Fly Agaric

1Prince William Conservation Alliance

Community Report
October 28, 2011
Newsletter Archive


Merrimac Farm this Sunday

Invasive Alien Exotic Plants - 1st Thursday Speaker Series

Work Day - Conservation Landscape at Merrimac Farm

Nature Journaling Workshop

Get to Know Backyard Birds - Carolina Chickadee

Dragonfly face
Prince William Conservation Alliance

Even if something is left undone, everyone must take time to sit still and watch the leaves turn.
-Elizabeth Lawrence


Save the Date!
Nature Night

Saturday, January 21, 7:30 pm

Occoquan Reservoir

Important public drinking water supply, recreational amenity and wildlife habitat.

The Occoquan watershed (drainage area) covers 590 square miles and includes the 1,700-acre Occoquan Reservoir, which serves as the boundary between Fairfax and Prince William counties.

The Occoquan Reservoir supplies about 40% of the clean drinking water for 1.7 million people and, in an emergency, can supply the whole demand.

About two-thirds of the land in Prince William drains into the Occoquan River. Water from much of this area enters the Occoquan upstream from the dam.

Prince William land accounts for 40.1% of the Occoquan watershed.

Initial recommendations to safeguard the reservoir included restricting the population within the watershed area to 100,000 people. This was not to be and growth has far surpassed this limitation.

According to the 2000 Census, 363,000 people call the Occoquan Reservoir watershed home. Nearly 40% of this population is in Prince William County. Keep reading...

Merrimac Farm this Sunday...

Bluebird Eggs8:00 am Bird Walk

1:00 pm Bluebird Trail Year End Celebration & Open House

October 30 at the Merrimac Farm Stone House, 15020 Deepwood Lane, Nokesville

At 8:00 am, we'll meet in the parking lot by the Stone House and bird that area before heading off to the upland forest and floodplain wetlands. Everyone is welcome. Dress for the weather, bring binoculars and cameras.

At 1:00 pm, we're celebrating successful Bluebird trails at Chinn Park and Merrimac Farm. Trail monitors are having a pot luck get together and unveiling of Ernie Sears' new 2011 Bluebird trail video, The Family in Box 12.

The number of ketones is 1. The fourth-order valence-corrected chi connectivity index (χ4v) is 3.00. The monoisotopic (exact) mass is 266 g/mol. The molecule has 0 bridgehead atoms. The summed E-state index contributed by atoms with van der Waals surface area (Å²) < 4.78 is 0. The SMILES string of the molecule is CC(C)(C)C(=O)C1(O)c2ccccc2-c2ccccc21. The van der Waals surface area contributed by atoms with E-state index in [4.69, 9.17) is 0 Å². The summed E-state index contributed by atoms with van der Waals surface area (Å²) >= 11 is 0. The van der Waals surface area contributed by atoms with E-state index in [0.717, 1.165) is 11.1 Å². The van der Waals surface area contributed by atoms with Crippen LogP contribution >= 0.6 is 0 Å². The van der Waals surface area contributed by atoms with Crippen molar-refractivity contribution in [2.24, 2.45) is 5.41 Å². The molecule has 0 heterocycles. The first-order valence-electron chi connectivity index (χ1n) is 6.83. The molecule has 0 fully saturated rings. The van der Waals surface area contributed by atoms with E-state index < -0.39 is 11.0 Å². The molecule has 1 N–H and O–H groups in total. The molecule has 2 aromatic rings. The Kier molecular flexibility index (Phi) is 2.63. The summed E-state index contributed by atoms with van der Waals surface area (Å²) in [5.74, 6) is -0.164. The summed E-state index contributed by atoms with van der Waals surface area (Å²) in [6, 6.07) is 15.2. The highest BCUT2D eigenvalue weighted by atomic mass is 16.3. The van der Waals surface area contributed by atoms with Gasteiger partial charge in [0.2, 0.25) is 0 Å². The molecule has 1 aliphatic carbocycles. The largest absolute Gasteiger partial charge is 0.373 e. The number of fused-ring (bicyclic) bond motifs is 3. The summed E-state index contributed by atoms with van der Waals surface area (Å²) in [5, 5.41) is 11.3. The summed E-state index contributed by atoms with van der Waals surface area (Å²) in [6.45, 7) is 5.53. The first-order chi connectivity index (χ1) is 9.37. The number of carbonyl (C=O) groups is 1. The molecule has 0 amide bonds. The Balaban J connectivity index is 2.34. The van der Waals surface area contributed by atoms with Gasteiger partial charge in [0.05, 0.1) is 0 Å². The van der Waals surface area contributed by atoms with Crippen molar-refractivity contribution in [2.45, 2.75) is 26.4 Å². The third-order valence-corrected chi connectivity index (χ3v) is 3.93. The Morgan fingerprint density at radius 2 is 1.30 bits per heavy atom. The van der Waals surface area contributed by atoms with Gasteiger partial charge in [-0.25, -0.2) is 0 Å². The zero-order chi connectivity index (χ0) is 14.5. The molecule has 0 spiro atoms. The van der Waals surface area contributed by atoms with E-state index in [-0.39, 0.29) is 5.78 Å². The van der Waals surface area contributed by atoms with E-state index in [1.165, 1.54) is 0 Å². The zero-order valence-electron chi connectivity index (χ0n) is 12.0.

Please join us! It's a great opportunity to learn about events along the Bluebird Trails and meet the people who are making things happen.

Expect light refreshments, good conversation and a refreshing walk around the conservation landscape project area. No RSVP needed, bring your family and explore nature close to home.

Questions & RSVP (appreciated but not required):, 703-499-4954

Invasive Exotic Plants & Insects

Pretty but unpredictable1st Thursday Speaker Series

When: Thursday, Nov 3, 7:30-9:00pm

Where: Bull Run Unitarian Church, 9350 Main Street, Manassas

Speaker: Claudia Thompson Deahl, Environmental Resource Manager, Reston Association

What are invasives and why are they a problem? Come to hear about the invasive plants that are found though out our natural areas and what can be done about them.

Learn about what native plants can be used instead of the commonly sold plants that are wrecking havoc in our forests. Find out how you can increase biodiversity with your plantings and help provide food for our migrating birds.

 Work Day - Conservation Landscape at Merrimac Farm
Planting at Merrimac FarmWhen: Saturday, 9:00 - 11:00 am

Where: Meet at the Stone House at Merrimac Farm, 15020 Deepwood Lane, Nokesville

We're going to be planting perennials and doing minor clean up on November 5.

For all work days, bring a smile and a shovel, we appreciate your help! Food provided. RSVP appreciated but not required to, 703-499-4954.

 Nature Journaling Workshop

Nature journalWhen: Sunday, Nov 6, 1:30 to 3:30 pm

Where: Merrimac Farm Stone House, 15020 Deepwood Land, Nokesville

RSVP to alliance

Workshop leader and art enthusiast Joyce Andrew loves the natural world and creating journals to record her discoveries. During the workshop Joyce will cover the basics of nature journaling and observing.

Hone your observational skills, experiment with different media and learn how to use these to create a personal nature journal.

No art or literary talent needed. We'll supply paper and pencils. Recommended donation $10, $5 for members.

Get to Know Backyard Birds - Carolina Chickadee

Carolina ChickadeePhoto Essay - Chickadees from egg to fledging

As its name suggests, the Carolina Chickadee is an inhabitant of the warmer parts of eastern North America. It can be found in lowland forests, woodlands, suburbs, and city parks - almost anywhere there are large trees.

Normally it feeds on insects, spiders, seeds and berries that it finds on those trees, often hanging upside down from a branch to pluck its food.

Chickadees also come readily to feeders, particularly in winter, when they join with other small birds such as titmice, nuthatches and kinglets, to forage in groups. The chickadee will not stay at the feeder, though, but fly to a nearby branch and eat the seed or nut there by itself. Keep reading...